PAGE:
How good was this one?
It had been tried up north and was no good there. When Jim Steel, a local owner, heard about it he told Jack Litten "that bludger will never win a race - in fact, I will bet you a case of whiskey she doesn't. She was called Helen Patch my first winner.
Did Jack get the whiskey?
That was a laugh. It never arrived over and after a while Jack asked Jim Steel if it was ever coming. Jim told him he had given the case to Allan Holmes to deliver after a race meeting over there. Allan didn't mind a whiskey. Jack never saw any of it.
And Helen Patch?
She won at Westport off 36 yards. She started eight times in 10 days and she was only once unplaced. I sold her to a dairy farmer, Mr Moynihan. He bred a galloper by Prince Mahal, a stallion I stood at Inchbonnie, called Prince Bobby and he mated her to Helen Patch. the result was Our Helen the dam of Kata Hoiho.
When did you start standing thoroughbred stallions?
I was always interested and I saw Red Jester advertised in the racing calendar for a two-year lease and took him on.
He was a good racehorse and sire?
Yes he did a good job. But he was a mongrel of a horse to handle while breeding. He basically didn't like serving mares. He would come out of the stall all business and then drop his head and start eating grass. He left some very good horses though like Wester and others. I will say one thing for him. When he was on the job, he got them in foal first time.
Joe Robinson from Kumara was at a sale of Dinny O'Connor's at Templeton one day and bought a three-quarter sister to Phar Lap called Enticing. Joe wanted me to serve it with Red Jester and then send her on to him. But Dinny rang me up and asked if the mare was at my place. He said there was no point in trying to breed from her. She hadn't had a foal in years. Veterinary experts had been over her and she couldn't breed again. Joe said to go ahead anyway and old Red Jester got her in foal first pop.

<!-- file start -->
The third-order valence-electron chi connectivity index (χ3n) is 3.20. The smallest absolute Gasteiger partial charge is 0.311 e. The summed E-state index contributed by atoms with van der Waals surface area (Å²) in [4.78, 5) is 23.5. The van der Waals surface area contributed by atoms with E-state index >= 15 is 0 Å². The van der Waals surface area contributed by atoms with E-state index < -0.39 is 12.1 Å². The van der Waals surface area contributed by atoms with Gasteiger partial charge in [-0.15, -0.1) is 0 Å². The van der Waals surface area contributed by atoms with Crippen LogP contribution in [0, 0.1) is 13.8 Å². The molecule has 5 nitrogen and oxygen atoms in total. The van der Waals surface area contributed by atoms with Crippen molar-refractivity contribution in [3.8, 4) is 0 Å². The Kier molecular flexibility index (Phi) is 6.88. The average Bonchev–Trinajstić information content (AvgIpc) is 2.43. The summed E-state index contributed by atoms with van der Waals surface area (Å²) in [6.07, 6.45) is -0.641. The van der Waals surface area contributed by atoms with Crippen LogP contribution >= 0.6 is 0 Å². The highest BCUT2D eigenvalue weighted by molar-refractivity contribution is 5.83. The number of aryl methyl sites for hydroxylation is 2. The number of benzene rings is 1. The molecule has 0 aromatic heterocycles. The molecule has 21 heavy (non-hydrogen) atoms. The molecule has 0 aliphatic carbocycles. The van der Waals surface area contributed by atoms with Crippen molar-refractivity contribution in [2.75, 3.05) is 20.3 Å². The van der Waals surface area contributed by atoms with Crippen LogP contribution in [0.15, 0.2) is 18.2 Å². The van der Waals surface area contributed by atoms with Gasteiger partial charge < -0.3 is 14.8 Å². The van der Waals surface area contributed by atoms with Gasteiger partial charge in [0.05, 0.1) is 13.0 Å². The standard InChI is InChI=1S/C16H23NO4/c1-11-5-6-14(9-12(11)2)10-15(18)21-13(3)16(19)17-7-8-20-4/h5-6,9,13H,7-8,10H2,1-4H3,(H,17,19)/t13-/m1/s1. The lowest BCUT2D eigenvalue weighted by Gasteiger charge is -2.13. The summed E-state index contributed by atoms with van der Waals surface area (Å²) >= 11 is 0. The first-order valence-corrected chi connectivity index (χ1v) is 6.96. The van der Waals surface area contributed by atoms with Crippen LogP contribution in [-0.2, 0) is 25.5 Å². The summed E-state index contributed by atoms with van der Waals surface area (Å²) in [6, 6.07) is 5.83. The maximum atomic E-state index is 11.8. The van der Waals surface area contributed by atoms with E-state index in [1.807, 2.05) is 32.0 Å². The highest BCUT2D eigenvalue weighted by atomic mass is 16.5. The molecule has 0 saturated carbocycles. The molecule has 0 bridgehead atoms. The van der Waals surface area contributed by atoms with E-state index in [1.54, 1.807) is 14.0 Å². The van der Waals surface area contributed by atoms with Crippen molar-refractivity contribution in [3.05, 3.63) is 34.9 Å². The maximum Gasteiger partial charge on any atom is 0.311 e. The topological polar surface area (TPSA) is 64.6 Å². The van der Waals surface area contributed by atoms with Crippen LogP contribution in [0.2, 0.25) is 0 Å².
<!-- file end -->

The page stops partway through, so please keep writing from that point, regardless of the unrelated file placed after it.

There were veterinary surgeons around then who were not properly qualified but were allowed to operate as vets. Anyway, one of them had told me that with some mares which couldn't get in foal a trick was to gallop them around the paddock until they were sweating up and then serve them. Leo Crimmins was with me then and did it with old Enticing. It wasn't pretty to watch but it worked. Then you wouldn't believe it she got into a drain and died. They cut the foal out, but it died too.
What sort of mares did a horse like Red Jester get?
You would be surprised how many mares from good families were on the Coast. The owners didn't do much research on them. Those horses George Walton took up from the Coast when he shifted, and out came horses like Commanding and Castlerae. I had a funny experience with a mare with a bit of breeding called Fickle Jade?
George Lockington of Reefton owned her and sent her to Red Jester. We were travelling through Reefton on one of those really hot days they can have and stopped for an ice-cream. George came up and insisted we look at this filly. Well, you should have seen it. It was in a spare section and they were feeding it bread. George's brother was a baker. It was a yearling but it looked like a weanling. Looked a hopeless case. You never know in racing. She grew up to be Reefton Gold and won eight races.